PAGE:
The other day, I mentioned one of the highlights of my spring—speaking at a MOPS meeting in Boulder.
I was given freedom to teach anything I wanted. I threw out a variety of ideas to Jeff before I started writing. “No, no, no,” he said. “All good ideas but I think you need to tell your story of being a recovering perfectionist and how that connects to motherhood.”
So I did.
I even added in a passage from the gospels that I have been wrestling with for many years. I had so much fun writing the talk and also sharing it among some amazing mamas on a snowy Tuesday morning in April, I thought I would take the time to adapt the story into a two-part blog here.
Here is Part 1...
My daughter Kyla is learning to play the recorder at school and a couple of weeks ago she came down the stairs distraught because, despite her best attempts, she just couldn’t get a low D to play.
I touched her hand gently and urged her to take a deep breath. I let the tear remain on her cheek as I carefully told her that she could do it. It would be okay. And it was. Within a few minutes, she had it figured out.
I hate to admit this but that was one of those moments when I could have been looking in a mirror. I remember standing in the bathroom of our house when I was about the same exact age, watching to make sure my lips were positioned correctly so I could to get a low note to play on my flute. In tears and nearly crumpling to the ground, I exclaimed, “That I can’t do it but I’m not going to stop until I have mastered it.”
You see, the message I’ve sent to myself over and over for most of my life is to try harder. Be more. Do and do and do. Be perfect. At everything.
It doesn’t help much that I grew up in a faith environment that celebrated this mentality too. From an early age, I had no idea that the weekly activities I was attending were actually working me into a faith frenzy of mastering checklists. The attendance sheets I filled out and fancy pins I wore on a uniform proved I was willing to work hard for God. I tried hard to be a good Christian girl. I was determined to be righteous and holy. That’s what God demanded, right?
I went to all the church meetings. I practically ran my youth group. I read my devotions every day. I said all the right things and memorized oh so many verses. I had a defense for every possible anti-Christian argument. I took notes in Sunday School like a crazy person. I observed mothers and internalized that the best thing I could ever be for God is a mom.
By my senior year, I actually took a class from my Christian high school titled “The Making of a Godly Woman.” We planned our weddings and took purity pledges. I was sure that this was the way, as Matthew 5:48 says, “To be perfect as my heavenly Father is perfect.”
In college I met a handsome guy. We dated and got married. I was continuing my track record of living up to what I had been told and what I believed was the way to be the perfect Christian woman.
In premarital counseling we discussed having children but decided to wait for a while so my husband could pursue a Masters degree. Well, all of the lovely plans I had got tossed aside when I found out, after two months of marriage, that I was going to be a mother shortly before our first anniversary.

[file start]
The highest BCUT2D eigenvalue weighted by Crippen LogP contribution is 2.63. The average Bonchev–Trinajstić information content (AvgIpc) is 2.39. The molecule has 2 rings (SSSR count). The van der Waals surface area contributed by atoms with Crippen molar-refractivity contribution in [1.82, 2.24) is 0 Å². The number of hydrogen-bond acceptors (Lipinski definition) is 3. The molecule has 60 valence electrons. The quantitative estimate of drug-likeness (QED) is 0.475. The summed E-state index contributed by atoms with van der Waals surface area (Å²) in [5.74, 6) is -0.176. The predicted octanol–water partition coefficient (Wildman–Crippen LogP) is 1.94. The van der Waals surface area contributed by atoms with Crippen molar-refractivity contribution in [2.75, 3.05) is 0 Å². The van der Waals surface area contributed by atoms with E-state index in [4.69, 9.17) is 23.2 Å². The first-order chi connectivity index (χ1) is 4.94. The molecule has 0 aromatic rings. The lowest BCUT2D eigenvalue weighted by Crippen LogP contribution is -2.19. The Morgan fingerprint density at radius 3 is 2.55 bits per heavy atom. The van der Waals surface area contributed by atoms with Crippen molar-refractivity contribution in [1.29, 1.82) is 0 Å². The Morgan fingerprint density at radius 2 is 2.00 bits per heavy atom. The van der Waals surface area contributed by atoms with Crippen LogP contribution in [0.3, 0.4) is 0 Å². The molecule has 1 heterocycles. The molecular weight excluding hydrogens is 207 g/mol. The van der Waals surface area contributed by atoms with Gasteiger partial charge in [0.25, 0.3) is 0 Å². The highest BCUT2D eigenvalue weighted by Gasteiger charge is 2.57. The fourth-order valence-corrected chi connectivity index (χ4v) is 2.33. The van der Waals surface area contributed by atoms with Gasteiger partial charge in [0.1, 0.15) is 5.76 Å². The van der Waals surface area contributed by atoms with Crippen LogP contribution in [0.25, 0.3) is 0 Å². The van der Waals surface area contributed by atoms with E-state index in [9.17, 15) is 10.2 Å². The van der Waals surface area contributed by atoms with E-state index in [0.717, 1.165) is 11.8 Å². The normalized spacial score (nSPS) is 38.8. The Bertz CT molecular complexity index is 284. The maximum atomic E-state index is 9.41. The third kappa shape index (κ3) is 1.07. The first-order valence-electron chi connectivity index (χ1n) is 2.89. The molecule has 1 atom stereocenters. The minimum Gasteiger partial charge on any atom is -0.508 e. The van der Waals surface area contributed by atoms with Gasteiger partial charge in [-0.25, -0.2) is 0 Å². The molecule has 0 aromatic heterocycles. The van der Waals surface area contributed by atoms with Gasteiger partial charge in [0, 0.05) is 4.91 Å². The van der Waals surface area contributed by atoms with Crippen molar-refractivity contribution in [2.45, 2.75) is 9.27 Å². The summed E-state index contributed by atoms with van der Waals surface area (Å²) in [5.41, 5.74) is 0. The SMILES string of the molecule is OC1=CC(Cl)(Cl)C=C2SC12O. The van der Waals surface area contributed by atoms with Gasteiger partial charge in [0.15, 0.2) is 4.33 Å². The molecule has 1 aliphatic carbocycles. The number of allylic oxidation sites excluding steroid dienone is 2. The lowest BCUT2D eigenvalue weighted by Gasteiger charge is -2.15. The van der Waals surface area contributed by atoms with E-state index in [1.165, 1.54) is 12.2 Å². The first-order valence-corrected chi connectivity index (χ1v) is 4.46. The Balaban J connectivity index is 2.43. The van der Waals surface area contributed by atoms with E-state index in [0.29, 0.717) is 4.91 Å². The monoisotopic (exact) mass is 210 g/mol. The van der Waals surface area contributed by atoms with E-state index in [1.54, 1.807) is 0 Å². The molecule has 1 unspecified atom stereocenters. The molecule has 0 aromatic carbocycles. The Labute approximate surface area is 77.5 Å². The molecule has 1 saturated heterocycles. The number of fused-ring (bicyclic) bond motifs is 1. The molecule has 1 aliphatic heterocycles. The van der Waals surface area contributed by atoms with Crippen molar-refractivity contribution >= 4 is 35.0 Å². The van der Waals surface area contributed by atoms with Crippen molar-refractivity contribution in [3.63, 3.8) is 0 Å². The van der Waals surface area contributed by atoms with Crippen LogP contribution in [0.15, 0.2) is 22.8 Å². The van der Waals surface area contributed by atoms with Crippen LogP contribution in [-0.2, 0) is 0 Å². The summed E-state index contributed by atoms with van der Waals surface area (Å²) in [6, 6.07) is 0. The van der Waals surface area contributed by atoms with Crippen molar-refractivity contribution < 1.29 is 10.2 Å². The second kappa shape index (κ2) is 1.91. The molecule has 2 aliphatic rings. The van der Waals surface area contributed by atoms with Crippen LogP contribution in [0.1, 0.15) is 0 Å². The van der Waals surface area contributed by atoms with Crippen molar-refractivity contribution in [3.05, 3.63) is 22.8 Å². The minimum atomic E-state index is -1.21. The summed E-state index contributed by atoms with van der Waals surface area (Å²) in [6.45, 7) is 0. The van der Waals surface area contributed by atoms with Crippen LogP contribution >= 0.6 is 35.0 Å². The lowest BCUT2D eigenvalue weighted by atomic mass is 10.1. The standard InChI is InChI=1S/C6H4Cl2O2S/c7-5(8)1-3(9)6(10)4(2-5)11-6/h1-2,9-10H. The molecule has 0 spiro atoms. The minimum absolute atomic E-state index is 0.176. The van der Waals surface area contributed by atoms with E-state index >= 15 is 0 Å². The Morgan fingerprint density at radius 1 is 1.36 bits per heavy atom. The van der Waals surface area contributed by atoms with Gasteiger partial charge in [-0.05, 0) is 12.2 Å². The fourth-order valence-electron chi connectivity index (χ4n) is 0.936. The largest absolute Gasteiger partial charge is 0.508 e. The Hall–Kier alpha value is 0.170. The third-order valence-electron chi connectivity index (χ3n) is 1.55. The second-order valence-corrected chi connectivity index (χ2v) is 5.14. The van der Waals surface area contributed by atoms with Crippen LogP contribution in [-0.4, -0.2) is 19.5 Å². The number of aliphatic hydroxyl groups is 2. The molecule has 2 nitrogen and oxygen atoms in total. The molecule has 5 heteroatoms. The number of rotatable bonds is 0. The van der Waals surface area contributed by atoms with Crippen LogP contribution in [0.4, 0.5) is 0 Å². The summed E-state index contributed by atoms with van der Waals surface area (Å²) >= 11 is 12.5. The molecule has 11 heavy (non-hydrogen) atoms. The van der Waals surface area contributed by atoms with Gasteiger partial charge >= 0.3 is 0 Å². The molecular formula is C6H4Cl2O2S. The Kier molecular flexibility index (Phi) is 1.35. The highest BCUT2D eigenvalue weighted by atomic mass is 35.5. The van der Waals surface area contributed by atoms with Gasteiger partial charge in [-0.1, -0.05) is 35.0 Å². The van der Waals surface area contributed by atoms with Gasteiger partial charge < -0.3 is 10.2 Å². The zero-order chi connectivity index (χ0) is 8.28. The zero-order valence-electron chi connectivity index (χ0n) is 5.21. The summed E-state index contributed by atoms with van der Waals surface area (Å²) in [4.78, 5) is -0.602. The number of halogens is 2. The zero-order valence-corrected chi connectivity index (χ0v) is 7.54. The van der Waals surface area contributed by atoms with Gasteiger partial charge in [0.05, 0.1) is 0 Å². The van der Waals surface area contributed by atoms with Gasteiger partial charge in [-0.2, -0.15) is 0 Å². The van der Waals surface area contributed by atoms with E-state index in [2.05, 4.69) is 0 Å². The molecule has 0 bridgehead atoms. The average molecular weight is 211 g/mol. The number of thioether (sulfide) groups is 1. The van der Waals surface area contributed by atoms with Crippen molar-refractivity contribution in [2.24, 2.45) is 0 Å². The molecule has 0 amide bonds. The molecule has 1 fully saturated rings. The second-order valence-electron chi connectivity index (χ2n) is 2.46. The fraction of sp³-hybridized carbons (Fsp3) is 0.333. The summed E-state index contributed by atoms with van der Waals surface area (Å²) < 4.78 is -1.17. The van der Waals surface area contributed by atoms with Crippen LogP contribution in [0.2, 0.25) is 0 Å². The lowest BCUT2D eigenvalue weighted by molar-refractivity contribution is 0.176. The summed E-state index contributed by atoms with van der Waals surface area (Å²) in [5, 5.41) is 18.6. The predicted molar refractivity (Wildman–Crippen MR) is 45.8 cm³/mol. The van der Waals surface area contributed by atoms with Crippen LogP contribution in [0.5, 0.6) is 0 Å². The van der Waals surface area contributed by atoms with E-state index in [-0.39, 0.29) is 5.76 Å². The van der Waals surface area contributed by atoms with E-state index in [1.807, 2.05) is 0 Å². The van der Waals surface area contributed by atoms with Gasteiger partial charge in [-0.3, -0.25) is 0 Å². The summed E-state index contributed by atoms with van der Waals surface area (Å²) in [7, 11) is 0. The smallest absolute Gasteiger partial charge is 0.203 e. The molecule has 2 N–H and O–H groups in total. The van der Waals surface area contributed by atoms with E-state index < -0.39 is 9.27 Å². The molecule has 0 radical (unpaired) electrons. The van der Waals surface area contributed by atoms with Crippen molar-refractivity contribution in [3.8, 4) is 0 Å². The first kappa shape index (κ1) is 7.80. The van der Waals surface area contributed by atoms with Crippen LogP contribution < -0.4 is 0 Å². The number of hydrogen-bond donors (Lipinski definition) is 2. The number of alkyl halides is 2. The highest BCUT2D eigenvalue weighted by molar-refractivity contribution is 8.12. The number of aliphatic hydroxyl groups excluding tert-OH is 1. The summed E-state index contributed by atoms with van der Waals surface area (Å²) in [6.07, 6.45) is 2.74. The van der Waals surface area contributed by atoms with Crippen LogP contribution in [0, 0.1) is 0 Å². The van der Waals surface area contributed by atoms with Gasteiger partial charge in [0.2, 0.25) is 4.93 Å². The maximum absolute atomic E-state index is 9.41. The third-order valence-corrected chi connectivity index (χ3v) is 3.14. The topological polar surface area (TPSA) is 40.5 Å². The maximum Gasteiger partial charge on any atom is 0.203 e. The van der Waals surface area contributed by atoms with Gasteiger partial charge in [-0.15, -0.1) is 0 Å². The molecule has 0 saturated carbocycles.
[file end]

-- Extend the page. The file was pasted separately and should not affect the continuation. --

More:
I was actually quite devastated at this news. This was not what I had planned. How could I be the perfect mother when I hadn’t had time to master being the perfect wife?
We made our plans to welcome our daughter. For my husband this meant obtaining a camcorder to record our little bundle of joy. For me, this meant gathering stacks of books on motherhood so I could quickly figure this thing out before the birth. I read a few books on health and safety but I primarily read books about what God wanted for me as a mom.
The tension built, as did the internal manual I was creating for myself. There were practically volumes by the time Kyla arrived. I was overwhelmed and overcome by the expectations, by my desire to be a good mom. I was also gripped with fear that I wouldn’t do it right. In so very many different ways, I was sure I would mess this motherhood thing up and I just couldn’t fail. I couldn’t. For I believed that if I messed this up, if I wasn’t perfect, that I was really disappointing God.
And it’s a terrible burden to bear. Feeling for years on end that you are a disappointment or that you might not be measuring up in so many areas. But, you see, these standards are often lies we believe about who we should be and what we should do. We internalize the lies as truth. Then, we attach them to what God says or believes about us, when they really have nothing at all to do with what He truly desires for our lives.
A Journaling Moment:
What are some things you believe about being a Christian mother/wife/woman?
When I started out as a mother, the internet was still catching on. There wasn’t the barrage of mommy blogs and Pinterest boards there are now. But there were articles and books. So many authors have a good intention of encouragement. But there are also a host of these resources that can serve a purpose in our life of producing the kind of fear and unhealthy standards I experienced.
I read one of those books about being a godly wife, in those early years, when my first daughter was still young. I couldn’t even get through the first few chapters because a wave of panic ran over me. Even though the author was a Christian, I wondered how she could deduce such harmful rules for me to follow, all in the name of Jesus. I stopped reading. Then, I threw the book in the trash. I couldn’t even bring myself to donate it to Goodwill.
I truly believe that day was a turning point for me. I started asking God, “What do you want from me? Am I a disappointment to You?” And no, I didn’t always ask in a kind and quiet voice because I was frustrated. I was desperate for a change. I needed to know if there was another way.
I'll post Part 2 later this week. Update: You can read Part 2 here.